WASHINGTON — The Air Force’s project to add electric air taxis to its fleet took a big step forward Monday, as Joby Aviation delivered the first such vehicle to Edwards Air Force Base in California for real-world testing.
AFWERX, the Air Force’s innovation cell, launched its Agility Prime effort in 2020 to work with industry to develop electric vertical takeoff-and-landing aircraft. Until now, the service’s work on eVTOLs has focused on testing the aircraft in controlled experiments.
Edwards plans to use the Joby aircraft for day-to-day tasks, such as transporting spare parts or other cargo or passengers around the sprawling base, Maj. Phillip Woodhull, director of the Emerging Technologies Integrated Test Force at Edwards said in an interview.
The Joby aircraft is capable of carrying 1,000 pounds (454 kilograms) of cargo or four passengers, and can be flown remotely or by a single pilot in its cockpit. Meagher said it can fly up to 100 miles (161 kilometers) on a single charge and at speeds of up to roughly 200 miles per hour.
For the first several months, Lt. Col. Tom Meagher, division chief for AFWERX Prime, told Defense News, Joby pilots will remotely fly the aircraft around the base and only deliver cargo. As the Air Force gets more comfortable with the aircraft, he said, the service’s own pilots will start flying it and it will carry passengers.
Meagher said the Air Force plans to conduct remote piloting for the first few months for safety reasons.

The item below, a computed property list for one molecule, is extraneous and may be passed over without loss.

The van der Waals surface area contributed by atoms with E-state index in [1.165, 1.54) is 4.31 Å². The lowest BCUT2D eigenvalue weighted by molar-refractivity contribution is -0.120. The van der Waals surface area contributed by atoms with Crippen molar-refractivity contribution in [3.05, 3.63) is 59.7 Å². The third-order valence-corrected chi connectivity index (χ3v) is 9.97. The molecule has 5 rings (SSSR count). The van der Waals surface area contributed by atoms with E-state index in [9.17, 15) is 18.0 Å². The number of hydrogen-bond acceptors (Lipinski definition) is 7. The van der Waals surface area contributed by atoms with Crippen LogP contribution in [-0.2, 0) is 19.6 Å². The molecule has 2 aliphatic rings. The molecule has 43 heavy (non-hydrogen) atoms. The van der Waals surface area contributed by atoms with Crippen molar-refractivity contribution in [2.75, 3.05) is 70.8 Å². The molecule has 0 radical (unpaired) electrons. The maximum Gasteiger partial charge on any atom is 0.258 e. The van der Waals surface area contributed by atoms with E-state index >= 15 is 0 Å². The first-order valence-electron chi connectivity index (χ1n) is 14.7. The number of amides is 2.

“As you’re developing a new type of aircraft, remotely [piloting] removes that initial human risk,” Meagher said in an interview. “It’s a great way we’re seeing in industry, of how they can test a completely new power train, completely new type of vehicle, without putting a person in harm’s way as they prove out their systems.”
A second Joby aircraft is expected to follow next year, and the company could provide up to 9 aircraft to the Air Force under its $131 million Agility Prime contract. Joby will still own the aircraft, though the Air Force will eventually operate them.
Greg Bowles, Joby’s head of government affairs, said the California-based company first began working with the Defense Department’s Defense Innovation Unit in 2016 on electric aircraft.
“Very early on, the government recognized we’re at a unique period of time,” Bowles said. “Electric aviation is going to be a powerful tool. We need to make sure that we understand it and make sure it evolves in a way that is conducive for the U.S.”
Other potential uses